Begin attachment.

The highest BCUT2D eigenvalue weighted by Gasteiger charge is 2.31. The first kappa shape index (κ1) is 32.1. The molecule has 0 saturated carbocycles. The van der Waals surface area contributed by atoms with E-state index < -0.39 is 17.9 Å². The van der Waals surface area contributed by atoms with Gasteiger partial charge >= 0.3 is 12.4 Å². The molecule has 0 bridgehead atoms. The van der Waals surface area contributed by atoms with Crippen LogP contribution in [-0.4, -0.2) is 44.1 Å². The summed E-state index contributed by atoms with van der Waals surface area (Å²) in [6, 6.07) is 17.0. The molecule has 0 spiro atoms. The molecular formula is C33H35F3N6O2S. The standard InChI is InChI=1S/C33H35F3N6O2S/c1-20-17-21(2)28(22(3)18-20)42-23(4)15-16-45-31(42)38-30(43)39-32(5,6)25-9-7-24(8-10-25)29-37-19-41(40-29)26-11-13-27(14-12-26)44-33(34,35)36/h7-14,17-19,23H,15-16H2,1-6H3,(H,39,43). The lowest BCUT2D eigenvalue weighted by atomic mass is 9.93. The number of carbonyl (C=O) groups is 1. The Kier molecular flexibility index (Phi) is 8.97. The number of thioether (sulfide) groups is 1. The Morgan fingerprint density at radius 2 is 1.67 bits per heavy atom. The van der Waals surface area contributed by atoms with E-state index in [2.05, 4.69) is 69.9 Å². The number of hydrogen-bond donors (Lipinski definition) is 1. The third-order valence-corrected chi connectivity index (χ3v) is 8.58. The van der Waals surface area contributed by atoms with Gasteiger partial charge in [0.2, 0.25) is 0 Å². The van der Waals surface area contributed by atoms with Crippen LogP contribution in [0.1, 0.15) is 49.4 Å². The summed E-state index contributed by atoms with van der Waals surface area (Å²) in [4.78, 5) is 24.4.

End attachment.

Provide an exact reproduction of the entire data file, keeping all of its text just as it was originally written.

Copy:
The highest BCUT2D eigenvalue weighted by Gasteiger charge is 2.31. The first kappa shape index (κ1) is 32.1. The molecule has 0 saturated carbocycles. The van der Waals surface area contributed by atoms with E-state index < -0.39 is 17.9 Å². The van der Waals surface area contributed by atoms with Gasteiger partial charge >= 0.3 is 12.4 Å². The molecule has 0 bridgehead atoms. The van der Waals surface area contributed by atoms with Crippen LogP contribution in [-0.4, -0.2) is 44.1 Å². The summed E-state index contributed by atoms with van der Waals surface area (Å²) in [6, 6.07) is 17.0. The molecule has 0 spiro atoms. The molecular formula is C33H35F3N6O2S. The standard InChI is InChI=1S/C33H35F3N6O2S/c1-20-17-21(2)28(22(3)18-20)42-23(4)15-16-45-31(42)38-30(43)39-32(5,6)25-9-7-24(8-10-25)29-37-19-41(40-29)26-11-13-27(14-12-26)44-33(34,35)36/h7-14,17-19,23H,15-16H2,1-6H3,(H,39,43). The lowest BCUT2D eigenvalue weighted by atomic mass is 9.93. The number of carbonyl (C=O) groups is 1. The Kier molecular flexibility index (Phi) is 8.97. The number of thioether (sulfide) groups is 1. The Morgan fingerprint density at radius 2 is 1.67 bits per heavy atom. The van der Waals surface area contributed by atoms with E-state index in [2.05, 4.69) is 69.9 Å². The number of hydrogen-bond donors (Lipinski definition) is 1. The third-order valence-corrected chi connectivity index (χ3v) is 8.58. The van der Waals surface area contributed by atoms with Gasteiger partial charge in [0.2, 0.25) is 0 Å². The van der Waals surface area contributed by atoms with Crippen LogP contribution in [0.1, 0.15) is 49.4 Å². The summed E-state index contributed by atoms with van der Waals surface area (Å²) in [4.78, 5) is 24.4.